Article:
Zinman marks 10 years in town Harmony: The BSO and its director are satill making beautiful music together

February 04, 1996|By Stephen Wigler | Stephen Wigler,SUN MUSIC CRITIC

As a weary David Zinman relaxed in his Meyerhoff Hall dressing room Monday after a grueling two-day recording session, he began to reflect on his 10 seasons in Baltimore when he was interrupted by a knock on the door.

It was Joshua Bell, the violin soloist in the three works that had just been recorded. He was about to leave for the Midwest, and he wanted to say goodbye.

"You made it all work out," Bell said as he embraced the conductor. Zinman, as almost every musician who has worked with him says, is a soloist's best friend.

Wednesday evening, several other celebrated musicians will also drop by to say thanks. Pianist Leon Fleisher and violinists Elmar Oliveira, Cho-Liang Lin and Pamela Frank will contribute their services without fee to help celebrate Zinman's 10 years in Baltimore with a spectacular gala concert to benefit the Baltimore Symphony Orchestra musicians' pension fund.

The program will feature Fleisher, playing with two hands for the first time in Baltimore since 1982, in a Mozart concerto; Oliveira, Frank and Lin joining BSO concertmaster Herbert Greenberg in Vivaldi's Concerto for Four Violins; any number of flashy violin solos by the three guest violinists; some orchestra-only Rachmaninoff and Wagner; and, perhaps, more than a few of the off-the-wall skits -- such as a country-and-western "Duelling Fiddles" between Pamela Frank and Cho-Liang Lin -- that have made the BSO's Saturday "Casual Concerts" imitated nationwide.

The idea for the concert came about only last October, when a date for a pops concert scheduled for this week fell through.

"The musicians were being paid for the time anyway," Zinman said. "Some of them asked me if I would conduct a special concert to raise money for the pension fund. I agreed to conduct without fee, of course, and I asked some of my friends to join me."

That so many busy, world-class soloists would make time on such short notice for something of this order is astonishing -- but not where Zinman is concerned. In Minneapolis on July 9, most of the musicians appearing Wednesday will be joined by Yo-Yo Ma, Isaac Stern, Pinchas Zukerman and others to perform -- again, without fee -- to celebrate the conductor's 60th birthday.

Zinman is the most considerate collaborator in the music business and tailors his accompaniments to support each soloist's individual needs. He can make almost anybody sound good.

"I was terrified this week," Joshua Bell said. "I had never played three concertos on a single program before, and I was particularly frightened by the Walton Concerto -- it's very difficult, and most orchestras don't know it. But David and the orchestra stayed with me through every turn, and I became less afraid and was able to play better than I thought I could."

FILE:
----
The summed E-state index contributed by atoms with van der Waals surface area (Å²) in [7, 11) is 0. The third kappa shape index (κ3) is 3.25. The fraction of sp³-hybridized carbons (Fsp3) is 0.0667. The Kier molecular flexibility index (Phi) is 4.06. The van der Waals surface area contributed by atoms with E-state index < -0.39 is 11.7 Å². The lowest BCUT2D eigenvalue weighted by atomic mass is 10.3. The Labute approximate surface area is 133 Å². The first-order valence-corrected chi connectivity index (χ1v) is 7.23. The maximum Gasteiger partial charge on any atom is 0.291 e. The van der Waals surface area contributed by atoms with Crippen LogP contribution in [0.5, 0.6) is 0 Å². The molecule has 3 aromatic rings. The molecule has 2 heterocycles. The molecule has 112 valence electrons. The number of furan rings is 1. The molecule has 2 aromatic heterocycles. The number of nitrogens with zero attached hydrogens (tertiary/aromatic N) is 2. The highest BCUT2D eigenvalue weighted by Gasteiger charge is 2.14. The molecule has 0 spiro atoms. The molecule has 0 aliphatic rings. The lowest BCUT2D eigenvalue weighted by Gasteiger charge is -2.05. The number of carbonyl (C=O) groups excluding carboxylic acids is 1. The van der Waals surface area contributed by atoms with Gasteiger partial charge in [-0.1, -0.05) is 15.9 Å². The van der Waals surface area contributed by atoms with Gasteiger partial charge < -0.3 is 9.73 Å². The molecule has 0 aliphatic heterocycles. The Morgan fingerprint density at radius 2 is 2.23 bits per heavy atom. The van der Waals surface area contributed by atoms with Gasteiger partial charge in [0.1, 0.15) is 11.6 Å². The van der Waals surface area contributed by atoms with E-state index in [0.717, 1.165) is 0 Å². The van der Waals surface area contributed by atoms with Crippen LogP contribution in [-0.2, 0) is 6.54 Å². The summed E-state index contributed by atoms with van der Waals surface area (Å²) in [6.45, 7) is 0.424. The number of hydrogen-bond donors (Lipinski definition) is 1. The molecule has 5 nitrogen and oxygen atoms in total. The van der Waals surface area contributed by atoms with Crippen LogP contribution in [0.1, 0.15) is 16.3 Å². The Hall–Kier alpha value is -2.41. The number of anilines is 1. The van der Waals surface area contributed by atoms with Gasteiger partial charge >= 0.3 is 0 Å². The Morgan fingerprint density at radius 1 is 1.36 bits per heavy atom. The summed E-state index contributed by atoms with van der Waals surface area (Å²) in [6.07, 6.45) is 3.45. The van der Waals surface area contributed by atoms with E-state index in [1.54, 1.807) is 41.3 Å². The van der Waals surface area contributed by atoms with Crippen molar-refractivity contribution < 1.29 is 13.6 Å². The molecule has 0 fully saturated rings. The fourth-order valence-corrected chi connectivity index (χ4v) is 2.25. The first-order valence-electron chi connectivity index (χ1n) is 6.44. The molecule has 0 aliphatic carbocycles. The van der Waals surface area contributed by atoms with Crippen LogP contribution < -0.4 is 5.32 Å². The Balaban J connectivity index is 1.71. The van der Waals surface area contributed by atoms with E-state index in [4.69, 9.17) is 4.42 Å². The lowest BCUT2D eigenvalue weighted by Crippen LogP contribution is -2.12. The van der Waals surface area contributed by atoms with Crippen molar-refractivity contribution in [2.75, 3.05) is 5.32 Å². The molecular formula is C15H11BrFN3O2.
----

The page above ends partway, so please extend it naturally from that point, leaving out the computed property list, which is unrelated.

MA There's another reason soloists love Zinman. He's a nice guy.

"Pure music"

"He's made of pure music," says Isaac Stern, who has worked with almost every great conductor of the past 50 years. "It's just a joy to make music with him."

Surprisingly enough, most BSO players feel that way, too. Of many orchestra musicians it can be safely said that they have never met a music director they liked. And after they work with a conductor steadily for more than 10 years, it's rarer still to find musicians who even respect one.

Although there have been inevitable ups and downs in Zinman's relationship with the musicians, according to BSO oboist Jane ,, Marvine, most of the players like and respect Zinman even more than when he arrived in 1985.

"There's a kind of harmony among us that's unusual after so long a period," Marvine says. "In 10 years he has never stepped on the podium without being prepared down to the tiniest details. I can't imagine more integrity or commitment. And in the last two years, especially, we've reached a level we never had before. He's got vision and tenacity, and the orchestra is eager to continue a wonderful relationship."

Zinman himself says that what makes him proudest about his years in Baltimore "is the rapport I have with the orchestra."

But that's not all he can be proud of. When Zinman arrived in 1985, the BSO broadcast only sporadically, recorded very little and only for minor labels, and toured infrequently. That has changed. The BSO's nationally syndicated broadcasts are among the most popular on the airwaves and are widely imitated. The orchestra has made several major tours of the United States, in addition to an enormously successful four-week trip to Europe and Russia in 1987 and an even more successful four-week tour of Japan and the Far East in 1994. Zinman and the orchestra now record regularly -- two of its records have won Grammys -- for major labels, such as Sony Classics, Decca-London, Telarc and Nonesuch.

Beethoven recordings

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